What's the risk: Considering Goodson will be on a one-year deal, there really isn't much risk. Yes, he won't be on the field a lot on third down. But he figures to be a mainstay for the Browns in their base defense.
Karl Joseph, safety
The Browns agreed to a one-year deal with the former first-round pick, who was previously with the Raiders.
What it means: The Browns desperately needed to add a proven safety in free agency, and they got just that in Joseph. The former first round pick out of West Virginia had 41 career starts over four seasons with the Raiders. He will be an instant starter for a Browns secondary that currently claims only 2019 rookie Sheldrick Redwine and J.T. Hassell, who was a practice squad player last year. Joseph is versatile enough to man either safety spot and has the ability to be physical. Given how much work that must be done at safety, Cleveland won't stop here, both in free agency and the draft.
What's the risk: Joseph had only four interceptions in four seasons with the Raiders. That's not a lot of playmaking for a No. 1 safety. But given the Browns had to only make a one-year commitment, they can see how it goes with Joseph while they try to develop whatever safeties they add in the draft.
Andrew Billings, DT
The Browns reached an agreement with the former Bengals defensive lineman.
What it means: The Browns were on the hunt for a rotational defensive tackle to play alongside Sheldon Richardson and Larry Ogunjobi, and Billings gives Cleveland a nice complementary piece. Billings, a former Texas high school powerlifting record holder, will bring some strength inside, which should boost the Browns run defense.
What's the risk: The former fourth-round pick out of Baylor missed his entire 2016 rookie season because of a knee injury suffered just before the season. Yet like with the other veterans the Browns have signed to the defensive side, Billings is only on a one-year deal, leaving the team without any long-term risk.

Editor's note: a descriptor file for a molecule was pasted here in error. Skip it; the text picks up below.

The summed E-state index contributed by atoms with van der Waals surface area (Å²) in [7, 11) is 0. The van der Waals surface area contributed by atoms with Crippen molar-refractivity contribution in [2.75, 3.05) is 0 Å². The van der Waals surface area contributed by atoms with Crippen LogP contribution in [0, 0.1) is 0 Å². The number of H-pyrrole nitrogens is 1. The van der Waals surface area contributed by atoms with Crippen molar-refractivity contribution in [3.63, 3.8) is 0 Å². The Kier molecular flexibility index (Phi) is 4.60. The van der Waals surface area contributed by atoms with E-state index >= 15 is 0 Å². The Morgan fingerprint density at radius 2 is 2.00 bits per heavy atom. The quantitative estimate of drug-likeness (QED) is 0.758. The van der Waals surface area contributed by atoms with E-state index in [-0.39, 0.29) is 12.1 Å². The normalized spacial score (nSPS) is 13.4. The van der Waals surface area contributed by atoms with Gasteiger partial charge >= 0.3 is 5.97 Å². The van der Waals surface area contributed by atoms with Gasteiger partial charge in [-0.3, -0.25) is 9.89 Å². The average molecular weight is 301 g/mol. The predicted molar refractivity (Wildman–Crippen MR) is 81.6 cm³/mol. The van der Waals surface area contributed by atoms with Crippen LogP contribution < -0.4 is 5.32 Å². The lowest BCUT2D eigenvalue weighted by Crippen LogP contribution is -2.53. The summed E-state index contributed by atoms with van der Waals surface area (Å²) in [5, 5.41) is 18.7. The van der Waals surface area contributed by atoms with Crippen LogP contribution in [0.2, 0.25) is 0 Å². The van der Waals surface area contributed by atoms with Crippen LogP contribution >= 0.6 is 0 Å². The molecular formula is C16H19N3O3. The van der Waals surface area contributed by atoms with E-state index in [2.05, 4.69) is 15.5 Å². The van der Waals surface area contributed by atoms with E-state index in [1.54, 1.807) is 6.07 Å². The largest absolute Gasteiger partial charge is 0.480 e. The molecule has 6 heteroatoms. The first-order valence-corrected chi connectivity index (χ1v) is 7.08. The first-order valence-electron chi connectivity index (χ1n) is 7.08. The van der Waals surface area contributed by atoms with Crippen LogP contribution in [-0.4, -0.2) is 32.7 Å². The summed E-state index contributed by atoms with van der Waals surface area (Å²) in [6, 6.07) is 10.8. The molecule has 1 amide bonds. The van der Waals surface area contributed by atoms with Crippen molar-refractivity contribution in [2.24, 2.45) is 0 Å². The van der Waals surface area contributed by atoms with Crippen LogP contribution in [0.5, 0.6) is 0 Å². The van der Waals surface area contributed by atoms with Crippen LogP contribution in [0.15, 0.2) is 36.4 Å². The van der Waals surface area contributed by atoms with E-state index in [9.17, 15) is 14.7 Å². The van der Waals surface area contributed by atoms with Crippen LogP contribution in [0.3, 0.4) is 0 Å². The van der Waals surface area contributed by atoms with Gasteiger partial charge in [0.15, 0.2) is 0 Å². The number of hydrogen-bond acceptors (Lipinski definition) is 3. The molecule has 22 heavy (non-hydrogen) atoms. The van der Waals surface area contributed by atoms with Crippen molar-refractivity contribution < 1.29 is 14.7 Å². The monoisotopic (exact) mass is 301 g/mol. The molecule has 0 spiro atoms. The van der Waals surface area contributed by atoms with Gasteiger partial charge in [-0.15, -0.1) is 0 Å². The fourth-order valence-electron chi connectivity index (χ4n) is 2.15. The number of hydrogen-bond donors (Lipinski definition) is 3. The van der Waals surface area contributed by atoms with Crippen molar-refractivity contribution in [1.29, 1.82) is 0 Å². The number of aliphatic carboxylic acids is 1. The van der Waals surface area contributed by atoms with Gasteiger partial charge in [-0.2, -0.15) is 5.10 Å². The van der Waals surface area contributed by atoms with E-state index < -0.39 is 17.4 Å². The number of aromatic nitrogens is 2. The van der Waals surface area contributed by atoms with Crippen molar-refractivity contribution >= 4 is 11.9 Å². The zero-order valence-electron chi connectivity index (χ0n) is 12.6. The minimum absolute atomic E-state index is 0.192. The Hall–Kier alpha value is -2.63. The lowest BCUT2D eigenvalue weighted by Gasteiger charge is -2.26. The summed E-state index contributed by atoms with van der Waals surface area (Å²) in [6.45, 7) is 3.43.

Kevin Johnson, CB
The Browns agreed to the terms with the former first-round pick, who played with the Bills last season.
What it means: The Browns were looking for a cornerback who could tackle well enough in space to man the nickel position in Joe Woods' defense. Johnson will step into that role, while also giving the Browns experience and depth at outside corner behind Denzel Ward and Greedy Williams. Johnson is coming off a productive season with the Bills, including 36 tackles and five pass deflections.
What's the risk: While he was healthy last year, Johnson has an injury history. He played in only one game in 2018 (concussion) and in only six in 2016 (foot).
Andrew Sendejo, S
The Browns reached a one-year deal with the former Vikings safety.
What it means: The run on players connected to the new coaching staff continues, as is the one-year contracts for defensive signings. Like Joseph, Johnson and Goodson, Sendejo arrives on a one-year contract, giving the Browns plenty of long-term flexibility with the roster. Sendejo is a versatile safety who will be interchangeable with Joseph in the back end of the Cleveland defense, while the Browns develop Redwine, and whatever safeties they might select in the draft.
What's the risk: Though Sendejo is 32-years-old, he's been very good in coverage. He might have been the starter in Minnesota had the Vikings not tagged Anthony Harris, who was another Browns target at one point. Cleveland will be relying on Sendejo heavily, with the rest of the safety rotation expected to be so young, outside Joseph. But again, the one-year deals limit the long-term risk should it not work out.
Adrian Clayborn, DE
The Browns signed veteran defensive end Adrian Clayborn to a two-year deal, his agency announced Tuesday.
What it means: The Browns had been on the hunt for a veteran rotation pass-rusher and Tuesday they landed Clayborn, whose two-year deal is worth up to $6.75 million with incentives. Clayborn played in 15 games and delivered four sacks for the Falcons last year. Even though he isn't a big name like available free-agent end Jadeveon Clowney, Clayborn should provide some much needed assistance to star pass-rusher Myles Garrett. Of the 111 players with 500 pass-rush snaps over the past two seasons, Garrett and Clayborn rank one and two in the league in QB pressure rate, respectively, according to ESPN Stats & Info. Clayborn is especially efficient from the right side. He posted the fourth-best pass-rush win rate (24%, minimum 100 rush plays) from right DE last season; Garrett, meanwhile, was second.
What's the risk: Clayborn is 31 and the Browns didn't have much success with the younger veteran defensive end they traded for last year, as Olivier Vernon was out for much of the season with a knee injury. Still, this gives the Browns flexibility up front both on and off the field as they retool the defensive line around Garrett, who will be back off last year's season-ending suspension.